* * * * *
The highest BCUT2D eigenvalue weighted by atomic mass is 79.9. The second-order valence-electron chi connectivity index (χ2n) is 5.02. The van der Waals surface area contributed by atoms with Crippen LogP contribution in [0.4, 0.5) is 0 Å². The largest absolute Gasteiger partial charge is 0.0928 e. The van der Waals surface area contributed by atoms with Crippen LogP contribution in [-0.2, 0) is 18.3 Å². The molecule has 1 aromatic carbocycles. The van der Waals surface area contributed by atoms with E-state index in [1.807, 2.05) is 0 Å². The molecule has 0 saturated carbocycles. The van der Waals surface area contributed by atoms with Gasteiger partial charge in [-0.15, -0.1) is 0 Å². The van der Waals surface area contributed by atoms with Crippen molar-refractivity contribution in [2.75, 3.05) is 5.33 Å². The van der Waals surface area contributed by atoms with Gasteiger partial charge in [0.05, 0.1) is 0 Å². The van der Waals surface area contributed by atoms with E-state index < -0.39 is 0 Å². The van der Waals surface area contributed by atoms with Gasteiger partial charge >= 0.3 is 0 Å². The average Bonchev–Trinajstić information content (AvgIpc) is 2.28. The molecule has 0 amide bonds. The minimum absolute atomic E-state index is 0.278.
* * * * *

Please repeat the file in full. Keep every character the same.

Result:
The highest BCUT2D eigenvalue weighted by atomic mass is 79.9. The second-order valence-electron chi connectivity index (χ2n) is 5.02. The van der Waals surface area contributed by atoms with Crippen LogP contribution in [0.4, 0.5) is 0 Å². The largest absolute Gasteiger partial charge is 0.0928 e. The van der Waals surface area contributed by atoms with Crippen LogP contribution in [-0.2, 0) is 18.3 Å². The molecule has 1 aromatic carbocycles. The van der Waals surface area contributed by atoms with E-state index in [1.807, 2.05) is 0 Å². The molecule has 0 saturated carbocycles. The van der Waals surface area contributed by atoms with Gasteiger partial charge in [-0.15, -0.1) is 0 Å². The van der Waals surface area contributed by atoms with Crippen molar-refractivity contribution in [2.75, 3.05) is 5.33 Å². The van der Waals surface area contributed by atoms with Gasteiger partial charge in [0.05, 0.1) is 0 Å². The van der Waals surface area contributed by atoms with E-state index < -0.39 is 0 Å². The van der Waals surface area contributed by atoms with Gasteiger partial charge >= 0.3 is 0 Å². The average Bonchev–Trinajstić information content (AvgIpc) is 2.28. The molecule has 0 amide bonds. The minimum absolute atomic E-state index is 0.278.